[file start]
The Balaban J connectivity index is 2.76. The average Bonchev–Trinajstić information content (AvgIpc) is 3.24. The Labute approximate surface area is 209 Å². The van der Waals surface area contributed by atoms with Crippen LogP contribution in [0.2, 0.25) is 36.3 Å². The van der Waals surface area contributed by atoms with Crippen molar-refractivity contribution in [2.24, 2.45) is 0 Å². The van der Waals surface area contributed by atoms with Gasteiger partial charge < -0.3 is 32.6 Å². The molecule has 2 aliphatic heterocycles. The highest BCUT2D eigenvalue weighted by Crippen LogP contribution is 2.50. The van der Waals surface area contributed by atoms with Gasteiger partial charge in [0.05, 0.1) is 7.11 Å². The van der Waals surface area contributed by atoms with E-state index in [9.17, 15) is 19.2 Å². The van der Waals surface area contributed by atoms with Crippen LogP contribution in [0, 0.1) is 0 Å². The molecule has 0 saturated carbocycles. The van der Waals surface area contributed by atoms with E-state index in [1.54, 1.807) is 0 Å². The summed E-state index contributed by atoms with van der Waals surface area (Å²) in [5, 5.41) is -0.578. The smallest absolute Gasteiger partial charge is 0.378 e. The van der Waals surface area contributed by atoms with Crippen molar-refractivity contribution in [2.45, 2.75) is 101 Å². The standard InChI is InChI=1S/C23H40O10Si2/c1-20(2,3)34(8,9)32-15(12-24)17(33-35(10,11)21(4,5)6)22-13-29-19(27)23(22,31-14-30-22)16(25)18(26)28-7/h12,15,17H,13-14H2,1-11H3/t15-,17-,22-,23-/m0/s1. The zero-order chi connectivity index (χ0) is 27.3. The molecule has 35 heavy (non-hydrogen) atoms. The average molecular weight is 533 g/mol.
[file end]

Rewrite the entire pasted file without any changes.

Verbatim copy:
The Balaban J connectivity index is 2.76. The average Bonchev–Trinajstić information content (AvgIpc) is 3.24. The Labute approximate surface area is 209 Å². The van der Waals surface area contributed by atoms with Crippen LogP contribution in [0.2, 0.25) is 36.3 Å². The van der Waals surface area contributed by atoms with Crippen molar-refractivity contribution in [2.24, 2.45) is 0 Å². The van der Waals surface area contributed by atoms with Gasteiger partial charge < -0.3 is 32.6 Å². The molecule has 2 aliphatic heterocycles. The highest BCUT2D eigenvalue weighted by Crippen LogP contribution is 2.50. The van der Waals surface area contributed by atoms with Gasteiger partial charge in [0.05, 0.1) is 7.11 Å². The van der Waals surface area contributed by atoms with E-state index in [9.17, 15) is 19.2 Å². The van der Waals surface area contributed by atoms with Crippen LogP contribution in [0, 0.1) is 0 Å². The molecule has 0 saturated carbocycles. The van der Waals surface area contributed by atoms with E-state index in [1.54, 1.807) is 0 Å². The summed E-state index contributed by atoms with van der Waals surface area (Å²) in [5, 5.41) is -0.578. The smallest absolute Gasteiger partial charge is 0.378 e. The van der Waals surface area contributed by atoms with Crippen molar-refractivity contribution in [2.45, 2.75) is 101 Å². The standard InChI is InChI=1S/C23H40O10Si2/c1-20(2,3)34(8,9)32-15(12-24)17(33-35(10,11)21(4,5)6)22-13-29-19(27)23(22,31-14-30-22)16(25)18(26)28-7/h12,15,17H,13-14H2,1-11H3/t15-,17-,22-,23-/m0/s1. The zero-order chi connectivity index (χ0) is 27.3. The molecule has 35 heavy (non-hydrogen) atoms. The average molecular weight is 533 g/mol.